1100110000000000 1000000100000000 1000000000000000
Performance, BitArray. How does the performance of BitArray in C# compare to a bool array? BitArray is more compact in memory, but this may come at some runtime cost.
Version 1 This version of the code tests an element in the bool array that was allocated and populated in the setup section.
Version 2 Here we use the BitArray we created. We access it in the same way as the bool array, and the end "count" values are the same.
Result The bool array is faster than BitArray in this benchmark. This was tested in .NET 5 for Linux (2021).
using System; using System.Collections; using System.Diagnostics; class Program { const int _max = 100000000; static void Main() { // Set up. const int itemsMax = 100000; var array = new bool[_max]; // Store bool in each array index. for (int i = 0; i < array.Length; i++) { array[i] = i % 2 == 0; } // Create BitArray. var bits = new BitArray(array); int count = 0; int count2 = 0; var s1 = Stopwatch.StartNew(); // Version 1: lookup element in bool array. for (int i = 0; i < _max; i++) { if (array[i % itemsMax] == true) { count++; } } s1.Stop(); var s2 = Stopwatch.StartNew(); // Version 2: use BitArray. for (int i = 0; i < _max; i++) { if (bits[i % itemsMax] == true) { count2++; } } s2.Stop(); Console.WriteLine(count + "==" + count2); Console.WriteLine(((double)(s1.Elapsed.TotalMilliseconds * 1000000) / _max).ToString("0.00 ns")); Console.WriteLine(((double)(s2.Elapsed.TotalMilliseconds * 1000000) / _max).ToString("0.00 ns")); } }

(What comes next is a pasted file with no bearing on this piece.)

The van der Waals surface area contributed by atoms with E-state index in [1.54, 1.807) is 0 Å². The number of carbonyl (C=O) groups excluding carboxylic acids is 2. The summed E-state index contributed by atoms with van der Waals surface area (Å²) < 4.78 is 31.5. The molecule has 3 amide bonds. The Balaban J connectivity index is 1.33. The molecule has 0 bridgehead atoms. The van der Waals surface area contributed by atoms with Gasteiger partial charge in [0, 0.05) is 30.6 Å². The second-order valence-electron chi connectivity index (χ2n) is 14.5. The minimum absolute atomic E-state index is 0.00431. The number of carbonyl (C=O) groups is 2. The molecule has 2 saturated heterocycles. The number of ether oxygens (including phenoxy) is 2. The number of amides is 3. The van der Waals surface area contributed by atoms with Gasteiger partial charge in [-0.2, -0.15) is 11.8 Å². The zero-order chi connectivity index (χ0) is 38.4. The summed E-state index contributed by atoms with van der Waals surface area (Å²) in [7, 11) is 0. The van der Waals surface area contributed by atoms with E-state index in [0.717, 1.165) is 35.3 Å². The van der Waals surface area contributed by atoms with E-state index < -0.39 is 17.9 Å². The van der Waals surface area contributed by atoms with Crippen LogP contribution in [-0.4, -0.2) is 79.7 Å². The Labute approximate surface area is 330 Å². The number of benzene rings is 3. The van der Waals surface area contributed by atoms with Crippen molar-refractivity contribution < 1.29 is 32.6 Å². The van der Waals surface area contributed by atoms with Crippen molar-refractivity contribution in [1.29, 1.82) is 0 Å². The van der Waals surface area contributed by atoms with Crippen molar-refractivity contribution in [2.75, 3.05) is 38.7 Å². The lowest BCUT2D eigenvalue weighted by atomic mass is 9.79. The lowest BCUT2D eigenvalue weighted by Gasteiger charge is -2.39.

50000000==50000000 1.55 ns bool[] 2.15 ns BitArray
Bitwise methods. The BitArray class defines several more useful methods you can call. Not(), Or() and Xor() provide functionality equivalent to the bitwise operators.
A summary. BitArray is a powerful wrapper over the complex bitwise operations that connect an array of four-byte integers with single bits. It is memory-efficient and easy to reuse.
Dot Net Perls is a collection of tested code examples. Pages are continually updated to stay current, with code correctness a top priority.
Sam Allen is passionate about computer languages. In the past, his work has been recommended by Apple and Microsoft and he has studied computers at a selective university in the United States.